Thanks to all of you, half a billion people around the world are now regular, active WhatsApp users. In the last few months, we've grown fastest in countries like Brazil, India, Mexico, and Russia, and our users are also sharing more than 700 million photos and 100 million videos every single day. We could go on, but for now, it’s more important that we get back to work – because here at WhatsApp, we’re just getting started.
Since announcing our upcoming partnership with Facebook, we’ve been truly humbled by how much attention our story has received. As a company, we’re excited to continue focusing on offering as many people as possible the chance to stay connected with friends and loved ones, no matter who they are or where they live.
Unfortunately, there has also been a lot of inaccurate and careless information circulating about what our future partnership would mean for WhatsApp users’ data and privacy.
I’d like to set the record straight.
Above all else, I want to make sure you understand how deeply I value the principle of private communication. For me, this is very personal. I was born in Ukraine, and grew up in the USSR during the 1980s. One of my strongest memories from that time is a phrase I’d frequently hear when my mother was talking on the phone: “This is not a phone conversation; I’ll tell you in person.” The fact that we couldn’t speak freely without the fear that our communications would be monitored by KGB is in part why we moved to the United States when I was a teenager.
Respect for your privacy is coded into our DNA, and we built WhatsApp around the goal of knowing as little about you as possible: You don't have to give us your name and we don't ask for your email address. We don’t know your birthday. We don’t know your home address. We don’t know where you work. We don’t know your likes, what you search for on the internet or collect your GPS location. None of that data has ever been collected and stored by WhatsApp, and we really have no plans to change that.
If partnering with Facebook meant that we had to change our values, we wouldn’t have done it. Instead, we are forming a partnership that would allow us to continue operating independently and autonomously. Our fundamental values and beliefs will not change. Our principles will not change. Everything that has made WhatsApp the leader in personal messaging will still be in place. Speculation to the contrary isn’t just baseless and unfounded, it’s irresponsible. It has the effect of scaring people into thinking we’re suddenly collecting all kinds of new data. That’s just not true, and it’s important to us that you know that.
Make no mistake: our future partnership with Facebook will not compromise the vision that brought us to this point. Our focus remains on delivering the promise of WhatsApp far and wide, so that people around the world have the freedom to speak their mind without fear.
Almost five years ago we started WhatsApp with a simple mission: building a cool product used globally by everybody. Nothing else mattered to us.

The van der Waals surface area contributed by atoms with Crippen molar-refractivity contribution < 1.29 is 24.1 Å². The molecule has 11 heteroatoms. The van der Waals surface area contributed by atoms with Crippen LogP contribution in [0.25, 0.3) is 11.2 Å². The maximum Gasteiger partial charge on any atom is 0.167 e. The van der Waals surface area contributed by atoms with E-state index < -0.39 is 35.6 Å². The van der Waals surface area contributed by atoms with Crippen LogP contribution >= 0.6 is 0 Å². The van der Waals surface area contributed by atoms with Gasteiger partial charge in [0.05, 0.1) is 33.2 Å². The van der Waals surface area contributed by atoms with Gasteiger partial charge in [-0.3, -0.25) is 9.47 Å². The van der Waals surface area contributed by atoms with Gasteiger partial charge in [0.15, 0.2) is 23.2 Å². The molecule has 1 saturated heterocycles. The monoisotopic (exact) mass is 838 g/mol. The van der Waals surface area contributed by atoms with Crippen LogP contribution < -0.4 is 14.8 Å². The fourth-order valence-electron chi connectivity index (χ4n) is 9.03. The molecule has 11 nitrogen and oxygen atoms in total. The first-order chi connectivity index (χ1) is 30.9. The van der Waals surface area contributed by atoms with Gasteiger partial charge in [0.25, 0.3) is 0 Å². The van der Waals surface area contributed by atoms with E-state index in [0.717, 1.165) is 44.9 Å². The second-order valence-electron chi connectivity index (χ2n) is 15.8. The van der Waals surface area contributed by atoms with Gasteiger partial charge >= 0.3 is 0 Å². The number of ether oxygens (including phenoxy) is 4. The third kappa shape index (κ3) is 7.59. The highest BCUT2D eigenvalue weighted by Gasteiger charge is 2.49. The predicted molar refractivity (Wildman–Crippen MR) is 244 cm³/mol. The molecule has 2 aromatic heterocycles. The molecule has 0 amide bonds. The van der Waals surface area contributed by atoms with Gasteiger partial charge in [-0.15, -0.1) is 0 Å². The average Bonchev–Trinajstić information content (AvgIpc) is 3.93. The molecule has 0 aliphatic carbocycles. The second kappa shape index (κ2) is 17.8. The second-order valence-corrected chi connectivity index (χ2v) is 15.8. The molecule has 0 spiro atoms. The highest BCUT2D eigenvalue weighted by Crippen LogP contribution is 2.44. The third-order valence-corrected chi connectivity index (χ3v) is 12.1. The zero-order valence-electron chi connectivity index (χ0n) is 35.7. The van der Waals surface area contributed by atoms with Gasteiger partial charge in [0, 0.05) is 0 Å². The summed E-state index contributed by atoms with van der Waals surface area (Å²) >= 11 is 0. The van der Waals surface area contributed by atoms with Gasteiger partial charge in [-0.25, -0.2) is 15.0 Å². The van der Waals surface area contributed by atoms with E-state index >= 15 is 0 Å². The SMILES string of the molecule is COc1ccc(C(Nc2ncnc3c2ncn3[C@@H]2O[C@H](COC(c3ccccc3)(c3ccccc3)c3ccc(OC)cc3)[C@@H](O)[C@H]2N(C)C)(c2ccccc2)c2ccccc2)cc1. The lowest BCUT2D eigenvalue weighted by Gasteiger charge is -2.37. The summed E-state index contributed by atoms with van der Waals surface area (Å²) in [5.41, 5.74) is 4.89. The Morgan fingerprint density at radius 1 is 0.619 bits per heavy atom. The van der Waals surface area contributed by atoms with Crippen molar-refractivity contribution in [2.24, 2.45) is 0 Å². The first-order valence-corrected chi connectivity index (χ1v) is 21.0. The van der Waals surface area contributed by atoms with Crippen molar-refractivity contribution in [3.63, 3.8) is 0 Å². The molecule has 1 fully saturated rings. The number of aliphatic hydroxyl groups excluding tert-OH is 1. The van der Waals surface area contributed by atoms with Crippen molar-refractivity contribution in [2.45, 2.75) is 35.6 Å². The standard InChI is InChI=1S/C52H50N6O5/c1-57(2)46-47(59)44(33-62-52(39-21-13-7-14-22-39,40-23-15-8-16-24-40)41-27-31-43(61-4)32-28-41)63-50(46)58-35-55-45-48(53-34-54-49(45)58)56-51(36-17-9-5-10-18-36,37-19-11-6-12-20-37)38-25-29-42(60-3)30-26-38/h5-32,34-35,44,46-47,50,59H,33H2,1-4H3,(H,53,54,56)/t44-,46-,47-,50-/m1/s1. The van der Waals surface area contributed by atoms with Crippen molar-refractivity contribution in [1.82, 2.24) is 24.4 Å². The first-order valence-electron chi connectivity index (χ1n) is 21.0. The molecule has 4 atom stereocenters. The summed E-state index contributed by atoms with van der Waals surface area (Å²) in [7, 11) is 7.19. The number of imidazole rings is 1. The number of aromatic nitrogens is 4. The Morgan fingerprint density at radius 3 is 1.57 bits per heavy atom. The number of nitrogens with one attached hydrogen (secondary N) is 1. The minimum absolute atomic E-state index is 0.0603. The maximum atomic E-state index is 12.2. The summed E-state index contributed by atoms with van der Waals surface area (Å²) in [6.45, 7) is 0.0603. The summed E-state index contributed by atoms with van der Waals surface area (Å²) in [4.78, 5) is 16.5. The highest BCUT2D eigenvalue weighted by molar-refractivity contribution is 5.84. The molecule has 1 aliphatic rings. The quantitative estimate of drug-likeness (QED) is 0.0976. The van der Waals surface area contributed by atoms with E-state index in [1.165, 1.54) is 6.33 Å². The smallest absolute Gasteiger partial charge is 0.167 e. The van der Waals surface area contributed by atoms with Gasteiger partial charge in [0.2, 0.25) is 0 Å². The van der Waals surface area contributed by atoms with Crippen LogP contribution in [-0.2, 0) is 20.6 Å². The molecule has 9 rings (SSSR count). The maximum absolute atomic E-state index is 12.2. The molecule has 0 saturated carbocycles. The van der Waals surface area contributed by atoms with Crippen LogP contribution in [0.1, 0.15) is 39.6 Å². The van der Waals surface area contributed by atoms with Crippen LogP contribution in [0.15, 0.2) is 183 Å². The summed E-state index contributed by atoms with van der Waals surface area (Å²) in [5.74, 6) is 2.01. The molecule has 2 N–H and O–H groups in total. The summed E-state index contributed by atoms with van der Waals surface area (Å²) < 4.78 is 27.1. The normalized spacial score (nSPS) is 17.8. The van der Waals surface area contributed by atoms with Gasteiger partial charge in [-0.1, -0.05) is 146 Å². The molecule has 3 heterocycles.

Today we are announcing a partnership with Facebook that will allow us to continue on that simple mission. Doing this will give WhatsApp the flexibility to grow and expand, while giving me, Brian, and the rest of our team more time to focus on building a communications service that’s as fast, affordable and personal as possible.
Here’s what will change for you, our users: nothing.
WhatsApp will remain autonomous and operate independently. You can continue to enjoy the service for a nominal fee. You can continue to use WhatsApp no matter where in the world you are, or what smartphone you’re using. And you can still count on absolutely no ads interrupting your communication. There would have been no partnership between our two companies if we had to compromise on the core principles that will always define our company, our vision and our product.
On a personal note, Brian and I couldn’t be more proud to be part of a small team of people who, in just under five years, built a communication service that now supports over 450 million monthly active users worldwide and over 320 million daily active users. They have helped re-define and revolutionize communication for the 21st century, and we couldn’t be more grateful.
Our team has always believed that neither cost and distance should ever prevent people from connecting with their friends and loved ones, and won’t rest until everyone, everywhere is empowered with that opportunity. We want to thank all of our users and everybody in our lives for making this next chapter possible, and for joining us as we continue on this very special journey.
A few short years ago, my friend Brian and I set out to build a messaging service with a single focus: best possible user experience. We bet that if our team of engineers could make messaging fast, simple, and personal, we could charge people directly for the service without having to rely on annoying banner ads, game promotions, or all those other distracting “features” that come with many messaging apps.
Today, we’re proud to announce that because of you, WhatsApp has reached a milestone that no other mobile messaging service has achieved: 400 million monthly active users, with 100 million active users added in the last four months alone. This isn’t a count of people who just registered for WhatsApp - it’s the number of people who are actively using the service every single month.